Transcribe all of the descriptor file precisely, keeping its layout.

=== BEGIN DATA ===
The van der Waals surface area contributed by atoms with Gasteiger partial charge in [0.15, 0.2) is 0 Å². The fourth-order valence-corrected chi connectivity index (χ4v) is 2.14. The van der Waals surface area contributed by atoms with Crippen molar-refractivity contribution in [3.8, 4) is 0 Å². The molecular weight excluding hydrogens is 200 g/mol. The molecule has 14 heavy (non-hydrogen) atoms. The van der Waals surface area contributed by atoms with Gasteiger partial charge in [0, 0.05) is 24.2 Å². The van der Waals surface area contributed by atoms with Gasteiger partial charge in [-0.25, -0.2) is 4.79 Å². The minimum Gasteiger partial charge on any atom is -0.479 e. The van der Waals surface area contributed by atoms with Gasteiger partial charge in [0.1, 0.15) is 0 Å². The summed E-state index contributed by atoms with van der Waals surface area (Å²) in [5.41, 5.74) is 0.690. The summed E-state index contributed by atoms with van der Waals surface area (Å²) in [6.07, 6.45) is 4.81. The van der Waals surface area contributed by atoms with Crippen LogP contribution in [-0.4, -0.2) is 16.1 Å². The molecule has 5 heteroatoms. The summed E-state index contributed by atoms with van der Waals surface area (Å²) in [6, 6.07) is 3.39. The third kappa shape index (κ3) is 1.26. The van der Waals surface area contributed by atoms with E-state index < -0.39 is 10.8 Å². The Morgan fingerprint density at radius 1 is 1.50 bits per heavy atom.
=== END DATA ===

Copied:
The van der Waals surface area contributed by atoms with Gasteiger partial charge in [0.15, 0.2) is 0 Å². The fourth-order valence-corrected chi connectivity index (χ4v) is 2.14. The van der Waals surface area contributed by atoms with Crippen molar-refractivity contribution in [3.8, 4) is 0 Å². The molecular weight excluding hydrogens is 200 g/mol. The molecule has 14 heavy (non-hydrogen) atoms. The van der Waals surface area contributed by atoms with Gasteiger partial charge in [0, 0.05) is 24.2 Å². The van der Waals surface area contributed by atoms with Gasteiger partial charge in [-0.25, -0.2) is 4.79 Å². The minimum Gasteiger partial charge on any atom is -0.479 e. The van der Waals surface area contributed by atoms with Gasteiger partial charge in [0.1, 0.15) is 0 Å². The summed E-state index contributed by atoms with van der Waals surface area (Å²) in [5.41, 5.74) is 0.690. The summed E-state index contributed by atoms with van der Waals surface area (Å²) in [6.07, 6.45) is 4.81. The van der Waals surface area contributed by atoms with Crippen LogP contribution in [-0.4, -0.2) is 16.1 Å². The molecule has 5 heteroatoms. The summed E-state index contributed by atoms with van der Waals surface area (Å²) in [6, 6.07) is 3.39. The third kappa shape index (κ3) is 1.26. The van der Waals surface area contributed by atoms with E-state index < -0.39 is 10.8 Å². The Morgan fingerprint density at radius 1 is 1.50 bits per heavy atom.